Morning Report: John Cholish retires from MMA, urges UFC to raise low fighter compensation

Esther Lin, MMA Fighting

As the sunny rays of Jaraguá do Sul, Brazil shined down on him, John Cholish had already made up his mind. So the morning of his UFC on FX 8 bout against Gleison Tibau, Cholish took to his Twitter account to announce it to the world.

"Looking forward to my last fight today, Win, Lose, or Draw," he wrote. "I'll do my best to put on a strong performance and of course be having fun!"

Cholish ultimately fell short against Tibau, submitting to a second-round guillotine choke. Afterward he made good on his promise and retired from the sport of mixed martial arts.

But the thing is, Cholish isn't like most fighters. He may only be 29 years old, but MMA was just a side job for Cholish -- a hobby. His real career, working for a Wall Street commodities brokerage firm, is a far more lucrative endeavor, so it's not like he'll be strapped for cash anytime soon.

That unique position afforded Cholish the opportunity to reflect back on his time with the UFC, in particular the low wage scale that led to his current predicament.

"I'm fortunate enough that I have a job that provides for me really well," Cholish told MMA Junkie. "I give a lot of these guys credit that fight at this level. I think they could be compensated much better based on the income that the UFC takes in. Fortunately, I can just walk away and I'm okay with it. By no means do I mean it disrespectfully toward any other fighters because I think they do a great job. But hopefully Zuffa and the UFC will start paying them a little better.

"At the end of the day, it's hard. I have great coaches that take time off and travel. They deserve money, as well. To be completely honest, on a fight like this, I'm losing money to come down here. Flights, hotel rooms, food -- and that doesn't even cover the cost of the time I have to pay for my coaches for training. It's funny because people talk about the fighters, but at the same time there's camps and coaches behind the fighters that you don't even see. So if a fighter is having a tough time making ends meet, how do you think his coaches are doing?"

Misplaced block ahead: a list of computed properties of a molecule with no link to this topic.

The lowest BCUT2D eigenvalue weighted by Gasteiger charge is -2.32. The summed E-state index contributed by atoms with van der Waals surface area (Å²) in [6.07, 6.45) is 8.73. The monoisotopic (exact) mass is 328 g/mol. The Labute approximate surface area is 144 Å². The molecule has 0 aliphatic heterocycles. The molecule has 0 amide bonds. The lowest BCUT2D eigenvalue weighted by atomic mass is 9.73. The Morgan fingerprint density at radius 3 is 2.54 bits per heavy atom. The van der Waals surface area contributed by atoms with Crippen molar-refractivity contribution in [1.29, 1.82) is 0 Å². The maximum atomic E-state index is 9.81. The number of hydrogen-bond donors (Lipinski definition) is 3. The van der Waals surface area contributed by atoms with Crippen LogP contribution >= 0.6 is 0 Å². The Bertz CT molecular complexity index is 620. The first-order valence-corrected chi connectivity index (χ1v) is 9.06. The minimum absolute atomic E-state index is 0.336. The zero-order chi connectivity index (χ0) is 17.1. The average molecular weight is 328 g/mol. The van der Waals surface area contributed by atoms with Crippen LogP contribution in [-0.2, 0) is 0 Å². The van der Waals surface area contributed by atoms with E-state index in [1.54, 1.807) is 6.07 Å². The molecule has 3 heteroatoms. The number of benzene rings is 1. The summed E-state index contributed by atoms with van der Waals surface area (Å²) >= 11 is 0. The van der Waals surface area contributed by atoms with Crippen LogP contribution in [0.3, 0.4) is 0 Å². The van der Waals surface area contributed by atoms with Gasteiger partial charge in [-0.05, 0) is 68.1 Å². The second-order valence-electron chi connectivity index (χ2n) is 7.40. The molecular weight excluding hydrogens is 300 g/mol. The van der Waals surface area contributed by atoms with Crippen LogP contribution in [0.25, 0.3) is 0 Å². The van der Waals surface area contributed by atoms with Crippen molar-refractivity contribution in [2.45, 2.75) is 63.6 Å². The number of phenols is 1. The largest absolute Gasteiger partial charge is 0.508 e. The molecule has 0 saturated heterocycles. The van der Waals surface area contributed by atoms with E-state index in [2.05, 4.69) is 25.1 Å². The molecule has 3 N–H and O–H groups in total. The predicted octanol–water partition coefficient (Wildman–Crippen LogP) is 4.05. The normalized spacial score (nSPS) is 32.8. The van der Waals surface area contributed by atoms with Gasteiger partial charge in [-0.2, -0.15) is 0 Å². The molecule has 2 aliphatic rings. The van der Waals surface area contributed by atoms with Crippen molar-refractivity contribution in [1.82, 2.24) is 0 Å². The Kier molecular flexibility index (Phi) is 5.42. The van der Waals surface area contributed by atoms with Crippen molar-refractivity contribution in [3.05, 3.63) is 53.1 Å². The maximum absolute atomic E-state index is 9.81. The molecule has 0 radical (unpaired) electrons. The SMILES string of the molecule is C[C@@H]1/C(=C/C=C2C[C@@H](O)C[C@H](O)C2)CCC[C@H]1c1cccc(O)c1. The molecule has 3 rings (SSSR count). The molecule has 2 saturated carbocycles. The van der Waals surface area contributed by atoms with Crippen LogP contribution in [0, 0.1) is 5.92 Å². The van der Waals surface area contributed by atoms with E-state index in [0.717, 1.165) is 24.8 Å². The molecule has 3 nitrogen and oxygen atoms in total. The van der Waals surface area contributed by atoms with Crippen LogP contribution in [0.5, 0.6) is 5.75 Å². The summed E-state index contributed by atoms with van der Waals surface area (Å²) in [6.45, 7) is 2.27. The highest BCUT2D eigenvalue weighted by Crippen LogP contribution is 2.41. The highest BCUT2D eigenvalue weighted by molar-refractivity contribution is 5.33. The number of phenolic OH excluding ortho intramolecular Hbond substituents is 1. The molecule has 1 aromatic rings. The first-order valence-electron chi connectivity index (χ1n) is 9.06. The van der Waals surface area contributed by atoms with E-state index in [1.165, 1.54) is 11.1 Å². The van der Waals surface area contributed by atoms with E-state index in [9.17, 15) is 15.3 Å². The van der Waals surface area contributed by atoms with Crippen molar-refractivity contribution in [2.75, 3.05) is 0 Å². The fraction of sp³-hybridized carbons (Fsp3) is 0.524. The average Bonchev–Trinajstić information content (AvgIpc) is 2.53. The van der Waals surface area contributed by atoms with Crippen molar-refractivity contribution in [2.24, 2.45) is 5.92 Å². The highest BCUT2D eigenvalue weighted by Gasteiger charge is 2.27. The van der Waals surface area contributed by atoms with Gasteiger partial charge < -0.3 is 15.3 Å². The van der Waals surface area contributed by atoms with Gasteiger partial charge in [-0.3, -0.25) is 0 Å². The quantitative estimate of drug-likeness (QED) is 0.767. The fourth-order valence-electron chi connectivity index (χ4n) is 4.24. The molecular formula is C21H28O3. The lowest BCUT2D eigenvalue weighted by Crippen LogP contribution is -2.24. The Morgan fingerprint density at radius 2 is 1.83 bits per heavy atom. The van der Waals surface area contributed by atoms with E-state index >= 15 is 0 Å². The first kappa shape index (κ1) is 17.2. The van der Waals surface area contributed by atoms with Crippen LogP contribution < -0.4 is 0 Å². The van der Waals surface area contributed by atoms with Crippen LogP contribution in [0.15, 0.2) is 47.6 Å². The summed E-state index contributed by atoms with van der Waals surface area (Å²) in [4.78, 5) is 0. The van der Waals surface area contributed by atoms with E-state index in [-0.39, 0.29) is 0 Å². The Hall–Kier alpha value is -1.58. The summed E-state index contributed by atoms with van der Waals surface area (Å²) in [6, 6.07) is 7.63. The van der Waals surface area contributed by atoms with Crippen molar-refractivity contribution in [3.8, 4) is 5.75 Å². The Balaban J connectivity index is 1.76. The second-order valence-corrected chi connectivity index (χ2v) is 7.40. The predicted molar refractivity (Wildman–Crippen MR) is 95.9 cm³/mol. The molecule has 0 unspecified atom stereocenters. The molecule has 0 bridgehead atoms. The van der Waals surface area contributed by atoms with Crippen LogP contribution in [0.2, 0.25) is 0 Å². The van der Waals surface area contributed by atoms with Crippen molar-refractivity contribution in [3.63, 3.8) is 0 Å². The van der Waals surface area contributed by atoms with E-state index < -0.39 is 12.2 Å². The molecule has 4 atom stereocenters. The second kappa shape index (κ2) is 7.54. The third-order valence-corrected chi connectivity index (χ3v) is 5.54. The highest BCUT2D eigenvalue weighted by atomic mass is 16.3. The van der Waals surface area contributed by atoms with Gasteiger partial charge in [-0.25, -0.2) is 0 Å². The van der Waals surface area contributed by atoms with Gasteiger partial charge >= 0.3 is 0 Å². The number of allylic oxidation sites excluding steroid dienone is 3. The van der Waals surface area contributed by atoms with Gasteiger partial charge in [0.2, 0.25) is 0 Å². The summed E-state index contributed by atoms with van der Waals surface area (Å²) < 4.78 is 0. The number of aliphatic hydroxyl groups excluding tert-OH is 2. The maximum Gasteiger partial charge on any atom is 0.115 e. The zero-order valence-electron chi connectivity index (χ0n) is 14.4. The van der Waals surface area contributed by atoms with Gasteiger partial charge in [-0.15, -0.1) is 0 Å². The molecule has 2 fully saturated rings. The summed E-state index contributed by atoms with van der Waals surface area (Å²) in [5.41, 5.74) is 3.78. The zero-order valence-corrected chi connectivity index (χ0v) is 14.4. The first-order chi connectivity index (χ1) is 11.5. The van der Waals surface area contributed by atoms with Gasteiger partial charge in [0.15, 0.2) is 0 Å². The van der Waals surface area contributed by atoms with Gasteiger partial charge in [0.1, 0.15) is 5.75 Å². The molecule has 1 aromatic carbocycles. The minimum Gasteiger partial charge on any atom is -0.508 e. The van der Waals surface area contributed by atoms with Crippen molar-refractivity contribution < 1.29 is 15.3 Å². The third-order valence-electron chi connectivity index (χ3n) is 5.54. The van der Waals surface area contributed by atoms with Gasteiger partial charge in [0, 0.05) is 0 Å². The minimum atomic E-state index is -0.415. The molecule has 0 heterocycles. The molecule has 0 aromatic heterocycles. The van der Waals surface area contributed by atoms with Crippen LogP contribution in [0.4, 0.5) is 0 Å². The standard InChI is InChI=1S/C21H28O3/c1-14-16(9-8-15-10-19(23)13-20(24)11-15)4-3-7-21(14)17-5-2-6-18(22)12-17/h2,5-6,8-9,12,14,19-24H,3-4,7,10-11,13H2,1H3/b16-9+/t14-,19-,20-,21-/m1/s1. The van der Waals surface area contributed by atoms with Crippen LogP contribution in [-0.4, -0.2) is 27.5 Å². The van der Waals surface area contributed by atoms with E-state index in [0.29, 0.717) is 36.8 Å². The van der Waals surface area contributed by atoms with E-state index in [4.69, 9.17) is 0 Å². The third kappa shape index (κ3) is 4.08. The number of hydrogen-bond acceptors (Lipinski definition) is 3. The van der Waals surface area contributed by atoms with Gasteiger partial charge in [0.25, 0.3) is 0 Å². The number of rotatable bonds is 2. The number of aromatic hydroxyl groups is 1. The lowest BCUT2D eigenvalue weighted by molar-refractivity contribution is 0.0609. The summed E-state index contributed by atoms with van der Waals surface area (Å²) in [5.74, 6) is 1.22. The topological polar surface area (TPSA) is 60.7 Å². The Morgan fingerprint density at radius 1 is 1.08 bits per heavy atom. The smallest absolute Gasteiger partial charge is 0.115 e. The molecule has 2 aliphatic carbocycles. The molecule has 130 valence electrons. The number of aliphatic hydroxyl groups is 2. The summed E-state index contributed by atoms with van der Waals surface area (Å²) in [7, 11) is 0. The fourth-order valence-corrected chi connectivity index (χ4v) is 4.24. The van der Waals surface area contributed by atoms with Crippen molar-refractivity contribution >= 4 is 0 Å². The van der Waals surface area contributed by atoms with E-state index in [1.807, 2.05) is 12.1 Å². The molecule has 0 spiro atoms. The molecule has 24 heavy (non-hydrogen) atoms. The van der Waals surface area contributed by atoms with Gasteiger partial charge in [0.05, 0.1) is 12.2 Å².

Cholish earned a reported $4,000/$4,000 split for his UFC debut win against Mitch Clarke back in 2011. His salaries against Danny Castillo and Tibau are unlikely to be disclosed.

It's rare to hear UFC fighters speak out against Zuffa's stranglehold on the market. We're inundated with specifics of the six-figure contracts of Eddie Alvarez and the sport's top draws, but Cholish is a perfect representative of MMA's lopsided class structure. The fact that he believes he actually lost money by fighting Tibau is alarming.

Unfortunately, other than the far-fetched formation of a fighters' union, Cholish isn't sure what can be done to alleviate the problem.

"It's hard because you have top-level guys like Georges St-Pierre, Jon Jones, Anderson Silva that have started off where we started and worked really hard to get there," Cholish finished. "So is it right for them to have to give up what they did to try and sacrifice for the greater good? It's an individual sport, at the end of the day. It's not like you have a whole team that can kind of step away, like in baseball, when the first union started. Only time will tell. (Zuffa is) a private company. Maybe when it goes public at one point?

"I know the Zuffa higher-ups probably aren't happy with what I'm saying, but I'd like to think I can speak for the lower portion of fighters. A lot of guys I'm sure would love to say the same thing but aren't in a position where they have another source of income."